Bicycles versus cars that are faster
How fast are we really? The concept of effective speed
If you look at the numbers from the Berlin Senate (or a speedometer), cars are significantly faster than bicycles. But speed can also be thought of differently: In the concept of “effective speed”, bicycles (and sometimes pedestrians) are almost always faster than cars.
How fast do we move in cities? In Berlin, the average speed for cars is around 25 km / h. This number takes into account the time from the start of a journey to the end. But when does a journey really start? Does the time it takes to scrape the windshield or inflate a tire count? Does that include tying shoes? Or the hour in the office in which you have to earn the money to be able to finance the gasoline for the drive home or the bicycle mechanic?
If one wants to calculate the speed, one usually divides the travel distance by the time necessary for the journey. This is how you get to kilometers per hour. Cyclists in Berlin then reach an average speed of 12.3 km / h compared to 24.9 km / h for drivers. The difference seems big - but what if we add the time that cyclists and motorists invest to buy and maintain their means of transport? It's time to rethink our concept of speed. But then what should we include? Fortunately, there are alternatives.
The concept of effective speed
The concept of "effective speed" is one such alternative. The underlying principle can already be found in Henry David Thoreau's Walden of 1854: He stated that he would get around the world faster on foot than a friend who would take the train. Because in order to finance the tickets, the friend would have to work a long time. With this Thoreau has already described the core of the concept of effective speed: The entire time that you spend to be mobile is included in the distance-per-hour calculation.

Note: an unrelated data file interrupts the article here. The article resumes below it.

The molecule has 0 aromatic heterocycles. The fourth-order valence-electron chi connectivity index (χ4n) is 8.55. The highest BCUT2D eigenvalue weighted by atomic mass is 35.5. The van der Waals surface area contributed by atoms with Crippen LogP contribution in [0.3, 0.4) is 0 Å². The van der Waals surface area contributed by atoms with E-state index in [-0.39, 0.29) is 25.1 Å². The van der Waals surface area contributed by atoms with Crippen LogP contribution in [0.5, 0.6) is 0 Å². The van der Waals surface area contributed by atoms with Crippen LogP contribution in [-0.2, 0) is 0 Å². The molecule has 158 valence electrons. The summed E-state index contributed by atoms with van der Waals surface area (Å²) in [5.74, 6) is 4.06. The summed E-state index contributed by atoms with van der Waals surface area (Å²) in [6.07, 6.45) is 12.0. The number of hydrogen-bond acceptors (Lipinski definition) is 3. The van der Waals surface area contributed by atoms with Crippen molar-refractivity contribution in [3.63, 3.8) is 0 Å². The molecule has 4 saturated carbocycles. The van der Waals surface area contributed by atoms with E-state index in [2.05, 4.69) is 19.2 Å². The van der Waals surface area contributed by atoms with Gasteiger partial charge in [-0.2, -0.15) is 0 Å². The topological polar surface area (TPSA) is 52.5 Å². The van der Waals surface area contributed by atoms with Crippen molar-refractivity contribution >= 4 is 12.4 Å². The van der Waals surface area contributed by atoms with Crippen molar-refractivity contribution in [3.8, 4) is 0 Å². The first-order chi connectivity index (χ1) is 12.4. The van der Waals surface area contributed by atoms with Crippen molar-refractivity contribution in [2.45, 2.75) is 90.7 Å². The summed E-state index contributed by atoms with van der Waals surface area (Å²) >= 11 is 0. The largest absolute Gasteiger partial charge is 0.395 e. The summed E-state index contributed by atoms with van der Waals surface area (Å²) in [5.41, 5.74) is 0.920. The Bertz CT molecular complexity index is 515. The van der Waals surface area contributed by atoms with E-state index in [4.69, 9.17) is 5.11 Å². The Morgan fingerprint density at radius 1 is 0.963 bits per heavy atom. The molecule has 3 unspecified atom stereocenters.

This means that you measure the speed in the same categories (distance per unit of time), but you include more in the measurement than the pure driving time. My personal effective speed on the bike is around 15.5 km / h (I live in Berlin, earn a little less than a public employee, ride my not too expensive bike and arrive sweaty).
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I cycle an average of 17 km / h, earn around € 15 an hour and spend around € 300 a year on my bike. The average speed for cars in Berlin is 24.9 km / h and the ADAC estimates the costs for a Renault Twingo at € 4,392 and for a Mercedes S 500 at € 24,792 per year.
If I were to cover the same distance with my own car in Berlin, my effective speed would be around 8.1 km / h with a Renault Twingo and around 2 km / h with a Mercedes S500.3. (The following applies: If you earn more than I do, then you are “faster”!).
Of course, I could add to this calculation by including the oiling of my chain, the inflation of the tires and the bill for the bicycle mechanic. All of this should really be taken into account when talking about the speed at which you are moving. Paul Tranter, an associate professor at the University of New South Wales at Canberra, does such extensive calculations. He showed that city dwellers could retire 10 to 15 years earlier if they took the bike instead of the car! Tranter also calculates the so-called »social speed«, i.e. the effective speed plus the external costs that society has to bear (e.g. road construction and maintenance, damage to health due to noise and greenhouse gases).
But back to actual speed: Tranter calculates that his hometown Canberra is one of the few places where you have to cycle really fast to keep up with a car (21.5 km / h). In Melbourne, Tokyo or Los Angeles the effective speed of cars is only 14 km / h, in Hamburg 12 km / h and in London or Delhi around 8 km / h. Almost all cyclists should be able to do that. *
The next time you get in your car, get on your bike, or use the Segway, you may remember how fast you really are. Better still, at the end of a long day, think about whether the last hour or two of your sitting in the office is really worth driving home. All in all, it's not just about two hours, but maybe ten years.
* Tranter, P., 2012, ‘Effective Speed: Cycling Because It's“ Faster ”’, in J. Pucher and R. Buehler (eds.), City Cycling, MIT Press, Cambridge, Massachusetts.
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